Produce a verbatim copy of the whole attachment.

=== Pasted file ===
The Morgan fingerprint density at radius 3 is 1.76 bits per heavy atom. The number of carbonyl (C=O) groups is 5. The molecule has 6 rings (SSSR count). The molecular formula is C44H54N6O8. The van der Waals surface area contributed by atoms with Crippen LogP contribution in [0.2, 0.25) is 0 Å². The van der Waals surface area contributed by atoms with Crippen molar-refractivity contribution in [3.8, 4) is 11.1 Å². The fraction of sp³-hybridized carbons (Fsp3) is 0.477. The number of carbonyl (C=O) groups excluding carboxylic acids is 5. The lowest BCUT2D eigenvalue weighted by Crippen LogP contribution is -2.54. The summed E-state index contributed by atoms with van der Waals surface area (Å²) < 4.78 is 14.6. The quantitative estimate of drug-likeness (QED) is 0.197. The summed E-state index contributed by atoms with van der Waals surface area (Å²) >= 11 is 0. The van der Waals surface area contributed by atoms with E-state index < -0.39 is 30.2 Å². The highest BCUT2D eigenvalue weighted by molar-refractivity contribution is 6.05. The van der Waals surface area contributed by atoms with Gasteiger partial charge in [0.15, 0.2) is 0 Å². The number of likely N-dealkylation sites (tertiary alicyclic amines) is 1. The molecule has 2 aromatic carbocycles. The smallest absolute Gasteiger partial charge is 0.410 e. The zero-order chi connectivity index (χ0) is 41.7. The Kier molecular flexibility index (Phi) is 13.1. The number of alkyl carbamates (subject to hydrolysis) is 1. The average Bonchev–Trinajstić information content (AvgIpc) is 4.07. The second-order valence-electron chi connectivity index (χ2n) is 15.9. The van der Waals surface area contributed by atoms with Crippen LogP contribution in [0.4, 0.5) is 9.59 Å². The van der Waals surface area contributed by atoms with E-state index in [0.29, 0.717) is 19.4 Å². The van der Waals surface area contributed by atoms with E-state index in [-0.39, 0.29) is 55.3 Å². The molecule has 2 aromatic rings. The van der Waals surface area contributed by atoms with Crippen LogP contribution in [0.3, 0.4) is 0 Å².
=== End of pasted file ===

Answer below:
The Morgan fingerprint density at radius 3 is 1.76 bits per heavy atom. The number of carbonyl (C=O) groups is 5. The molecule has 6 rings (SSSR count). The molecular formula is C44H54N6O8. The van der Waals surface area contributed by atoms with Crippen LogP contribution in [0.2, 0.25) is 0 Å². The van der Waals surface area contributed by atoms with Crippen molar-refractivity contribution in [3.8, 4) is 11.1 Å². The fraction of sp³-hybridized carbons (Fsp3) is 0.477. The number of carbonyl (C=O) groups excluding carboxylic acids is 5. The lowest BCUT2D eigenvalue weighted by Crippen LogP contribution is -2.54. The summed E-state index contributed by atoms with van der Waals surface area (Å²) < 4.78 is 14.6. The quantitative estimate of drug-likeness (QED) is 0.197. The summed E-state index contributed by atoms with van der Waals surface area (Å²) >= 11 is 0. The van der Waals surface area contributed by atoms with E-state index < -0.39 is 30.2 Å². The highest BCUT2D eigenvalue weighted by molar-refractivity contribution is 6.05. The van der Waals surface area contributed by atoms with Gasteiger partial charge in [0.15, 0.2) is 0 Å². The number of likely N-dealkylation sites (tertiary alicyclic amines) is 1. The molecule has 2 aromatic carbocycles. The smallest absolute Gasteiger partial charge is 0.410 e. The zero-order chi connectivity index (χ0) is 41.7. The Kier molecular flexibility index (Phi) is 13.1. The number of alkyl carbamates (subject to hydrolysis) is 1. The average Bonchev–Trinajstić information content (AvgIpc) is 4.07. The second-order valence-electron chi connectivity index (χ2n) is 15.9. The van der Waals surface area contributed by atoms with Crippen LogP contribution in [0.4, 0.5) is 9.59 Å². The van der Waals surface area contributed by atoms with E-state index in [0.29, 0.717) is 19.4 Å². The van der Waals surface area contributed by atoms with E-state index in [-0.39, 0.29) is 55.3 Å². The molecule has 2 aromatic rings. The van der Waals surface area contributed by atoms with Crippen LogP contribution in [0.3, 0.4) is 0 Å².